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Have you read https://www.owasp.org/index.php/Cross-Site_Request_Forgery_(CSRF) that article and its references? If you after that have more questions to ask, feel free to ask.
Security testing is often conducted by security testing services through a team of experienced testers specializing in networking and technology systems. The main purpose of security testing is to test for holes in authentication, the confidentiality of data, and how the system will react to a malicious attack.
CSRF(Cross-Site Request Forgery) is the most common type of web attack, it is also featured in the top 10 web attacks by OWASP. Using the CSRF is an attack where the user is tricked into executing some unwanted actions in a web application where they are currently authenticated.
Using a little help of social engineering user is tricked into clicking any link via phishing email, chat etc. If the victim is a normal user, a successful CSRF attack can force the user to perform state-changing requests like transferring funds, changing their email address, and so forth. If the victim is an administrative account, CSRF can compromise the entire web application.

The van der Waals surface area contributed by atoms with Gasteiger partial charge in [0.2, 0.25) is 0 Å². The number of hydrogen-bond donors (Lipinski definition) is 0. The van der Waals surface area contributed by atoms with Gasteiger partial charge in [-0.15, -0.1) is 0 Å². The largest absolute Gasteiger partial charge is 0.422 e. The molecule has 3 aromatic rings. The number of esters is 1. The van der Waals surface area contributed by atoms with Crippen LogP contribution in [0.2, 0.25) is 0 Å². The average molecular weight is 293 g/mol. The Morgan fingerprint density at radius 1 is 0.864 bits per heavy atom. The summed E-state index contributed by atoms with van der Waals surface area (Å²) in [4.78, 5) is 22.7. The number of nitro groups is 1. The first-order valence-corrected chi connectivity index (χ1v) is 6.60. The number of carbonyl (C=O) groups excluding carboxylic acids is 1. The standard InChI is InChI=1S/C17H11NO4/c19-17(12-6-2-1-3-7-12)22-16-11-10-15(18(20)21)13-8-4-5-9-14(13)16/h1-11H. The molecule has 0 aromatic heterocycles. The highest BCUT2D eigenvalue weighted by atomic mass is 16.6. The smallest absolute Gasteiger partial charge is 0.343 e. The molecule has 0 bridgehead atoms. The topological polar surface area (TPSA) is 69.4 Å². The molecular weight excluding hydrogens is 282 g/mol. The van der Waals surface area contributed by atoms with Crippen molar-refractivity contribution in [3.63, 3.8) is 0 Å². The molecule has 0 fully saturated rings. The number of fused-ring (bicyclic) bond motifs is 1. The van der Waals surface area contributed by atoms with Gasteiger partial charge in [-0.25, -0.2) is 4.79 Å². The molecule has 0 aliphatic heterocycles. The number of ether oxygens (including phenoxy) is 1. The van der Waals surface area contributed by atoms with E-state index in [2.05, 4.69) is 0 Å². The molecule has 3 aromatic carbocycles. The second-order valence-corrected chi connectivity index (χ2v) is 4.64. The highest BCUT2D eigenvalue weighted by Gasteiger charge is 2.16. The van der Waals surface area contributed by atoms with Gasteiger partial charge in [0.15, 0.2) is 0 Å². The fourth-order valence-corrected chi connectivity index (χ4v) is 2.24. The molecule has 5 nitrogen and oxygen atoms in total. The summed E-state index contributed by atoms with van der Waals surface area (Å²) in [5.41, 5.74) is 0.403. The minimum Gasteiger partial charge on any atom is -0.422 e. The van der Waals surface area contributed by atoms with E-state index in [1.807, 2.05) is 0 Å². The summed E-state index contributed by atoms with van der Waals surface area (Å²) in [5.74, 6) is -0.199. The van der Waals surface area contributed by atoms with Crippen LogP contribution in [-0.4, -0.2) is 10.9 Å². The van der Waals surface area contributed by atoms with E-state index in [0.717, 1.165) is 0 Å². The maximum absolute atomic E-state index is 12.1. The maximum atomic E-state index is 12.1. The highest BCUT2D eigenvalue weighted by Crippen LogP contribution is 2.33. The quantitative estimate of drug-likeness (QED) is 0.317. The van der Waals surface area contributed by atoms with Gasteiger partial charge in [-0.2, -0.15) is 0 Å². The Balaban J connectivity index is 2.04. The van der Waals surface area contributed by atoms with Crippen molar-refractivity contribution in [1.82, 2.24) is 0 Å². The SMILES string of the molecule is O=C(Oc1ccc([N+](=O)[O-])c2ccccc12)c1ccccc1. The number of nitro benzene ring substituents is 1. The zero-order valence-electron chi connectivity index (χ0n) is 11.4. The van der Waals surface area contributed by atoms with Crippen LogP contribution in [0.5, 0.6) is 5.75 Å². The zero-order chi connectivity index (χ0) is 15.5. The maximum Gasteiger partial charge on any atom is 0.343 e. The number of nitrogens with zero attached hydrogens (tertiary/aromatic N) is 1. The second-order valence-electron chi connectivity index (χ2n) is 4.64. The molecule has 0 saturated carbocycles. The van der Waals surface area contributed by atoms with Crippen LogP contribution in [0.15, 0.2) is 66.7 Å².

For most web applications, browser requests include authentication, such as the user’s session cookie, IP address, Windows domain credentials, and so forth. Therefore, if the user is currently authenticated to the site, the site will have no way to distinguish between the forged request sent by the victim and a legitimate request sent by the victim.
There are numerous ways a user can be tricked into submitting information to a web application.
Suppose you want to transfer $500 to someone using a Citibank com web application that is vulnerable to CSRF. Arun, an attacker, wants to trick you into sending you money to Arun instead. The attack will comprise the following steps:
Step1: Building an exploit URL or script
Step2: Tricking you into clicking the above with Social Engineering.
There can be multiple ways:
There are multiple automated security tools to perform the testing for the CSRF loopholes in the web applications like ZED Attack, Arachni BrupSuite, etc.